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Hyundai has revealed its fourth-generation Tucson and it is certainly a striking new design venture for the brand.
The largest Korean car company is clearly tired of being considered more conservative in its design abilities than twin-brand Kia.
With the new Tucson it has applied some radical ‘parametric dynamics’ and shaped a mid-sized SUV — which should thrill fans of the cubist art and design movement.
Dominating the new Tucson’s front is a cascading grille that uses the latest LED lighting technology to replace traditional headlamps.
The rear taillights are no less daring in the shape, with a pronounced W-outline.
All the new Tucson’s body panels feature extensive swage lines and sharp ridges, giving the SUV a complex surface shape and lots of presence — whether parked or on the move.
The fourth-generation Tucson’s cabin is more traditionally executed than its exterior design, but significant digitisation is present.
Push-button gear selection replaces the traditional automatic shifter. This allows for a lot more stowage and utility space between the front seats.
The SUV’s wheelbase has also been stretched by 10mm, to deliver slightly better cabin architecture for passenger comfort.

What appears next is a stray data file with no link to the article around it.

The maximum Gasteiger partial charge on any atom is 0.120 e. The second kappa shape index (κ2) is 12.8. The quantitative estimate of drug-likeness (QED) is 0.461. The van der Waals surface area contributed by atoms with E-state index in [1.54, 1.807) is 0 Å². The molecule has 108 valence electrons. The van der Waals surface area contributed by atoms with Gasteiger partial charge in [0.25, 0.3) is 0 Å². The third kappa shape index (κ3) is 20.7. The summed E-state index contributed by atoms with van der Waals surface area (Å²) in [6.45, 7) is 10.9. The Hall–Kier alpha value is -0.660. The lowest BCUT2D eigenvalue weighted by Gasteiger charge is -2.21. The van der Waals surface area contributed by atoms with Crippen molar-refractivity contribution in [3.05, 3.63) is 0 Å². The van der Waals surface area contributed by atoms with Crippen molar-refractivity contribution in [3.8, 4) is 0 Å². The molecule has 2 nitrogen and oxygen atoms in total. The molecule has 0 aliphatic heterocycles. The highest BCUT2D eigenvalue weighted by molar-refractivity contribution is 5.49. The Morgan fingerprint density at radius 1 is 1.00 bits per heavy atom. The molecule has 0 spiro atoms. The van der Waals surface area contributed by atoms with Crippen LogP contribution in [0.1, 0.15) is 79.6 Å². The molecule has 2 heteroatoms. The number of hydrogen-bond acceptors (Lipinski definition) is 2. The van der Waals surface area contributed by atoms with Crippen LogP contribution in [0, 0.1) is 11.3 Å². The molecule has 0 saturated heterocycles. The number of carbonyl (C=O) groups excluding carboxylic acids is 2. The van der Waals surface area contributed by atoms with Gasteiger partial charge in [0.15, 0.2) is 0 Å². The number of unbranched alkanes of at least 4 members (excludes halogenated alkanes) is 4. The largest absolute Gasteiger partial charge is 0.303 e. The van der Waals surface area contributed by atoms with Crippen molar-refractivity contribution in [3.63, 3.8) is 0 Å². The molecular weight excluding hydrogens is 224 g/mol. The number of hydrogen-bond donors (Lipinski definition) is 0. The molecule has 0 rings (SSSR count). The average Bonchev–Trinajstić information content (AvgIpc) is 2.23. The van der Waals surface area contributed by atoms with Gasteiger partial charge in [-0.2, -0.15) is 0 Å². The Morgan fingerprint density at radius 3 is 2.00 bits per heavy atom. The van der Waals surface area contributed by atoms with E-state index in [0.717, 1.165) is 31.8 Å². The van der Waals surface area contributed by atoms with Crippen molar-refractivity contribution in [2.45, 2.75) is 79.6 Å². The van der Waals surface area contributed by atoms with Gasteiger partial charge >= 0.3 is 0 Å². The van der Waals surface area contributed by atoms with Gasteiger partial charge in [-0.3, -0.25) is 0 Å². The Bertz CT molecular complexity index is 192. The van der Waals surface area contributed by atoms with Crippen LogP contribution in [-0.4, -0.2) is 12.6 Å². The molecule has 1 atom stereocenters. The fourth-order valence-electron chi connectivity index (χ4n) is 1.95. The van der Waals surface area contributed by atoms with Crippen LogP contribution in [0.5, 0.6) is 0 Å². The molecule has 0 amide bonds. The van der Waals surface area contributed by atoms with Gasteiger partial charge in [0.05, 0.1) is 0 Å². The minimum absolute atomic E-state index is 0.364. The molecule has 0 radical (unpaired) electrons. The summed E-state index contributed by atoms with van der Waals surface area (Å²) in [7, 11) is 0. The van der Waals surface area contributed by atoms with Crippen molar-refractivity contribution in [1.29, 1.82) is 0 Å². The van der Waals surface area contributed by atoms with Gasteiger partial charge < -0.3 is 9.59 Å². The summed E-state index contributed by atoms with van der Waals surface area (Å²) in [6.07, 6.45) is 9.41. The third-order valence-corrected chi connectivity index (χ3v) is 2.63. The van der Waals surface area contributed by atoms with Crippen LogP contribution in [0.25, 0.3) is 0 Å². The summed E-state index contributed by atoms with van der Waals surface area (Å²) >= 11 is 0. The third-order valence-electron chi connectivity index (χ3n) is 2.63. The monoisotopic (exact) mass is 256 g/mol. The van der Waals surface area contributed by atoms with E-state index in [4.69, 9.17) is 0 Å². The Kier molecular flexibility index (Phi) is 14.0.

Luggage capacity is generous too. It’s rated at a total volume of 1095-litres, measured from base loading surface to the roof.
That is an improvement of 218-litres over the current Tucson.
A high-resolution 10.25-inch touchscreen infotainment system dominates the centre console. However, Hyundai’s ergonomics people have wisely decided to retain some conventional rotary dials and buttons for the car’s ventilation functions and sound system’s volume control.
Potent hybrid engine option
Hyundai’s main powertrain offering for this new Tucson platform is a range of 1.6-litre four-cylinder engines.
Prospective owners who prefer range can opt for a new 100kW 1.6-litre turbodiesel. Meanwhile, the petrol engines of similar capacity and configuration are available in either 110kW or 132kW versions.
The more powerful 132kW engine is configurable with all-wheel drive, whilst the 100- and 110kW Tucsons only drive through their front wheels.
With its new SUV, Hyundai is also embracing the revival of hybrid technology. Its interpretation of a battery-assisted powertrain is quite potent.
The Tucson 1.6T is a plug-in hybrid that is good for 172kW. This should return outstanding fuel consumption, especially in urban driving — where the battery system proves its worth.
The new Tucson lists an exhaustive range of dynamic safety features with include forward collision avoidance assists, autonomous braking, advanced cruise control, and reverse parking collision assistance.
Expect the new Tucson on South Africa’s roads in the second half of 2021.
Feature image: Hyundai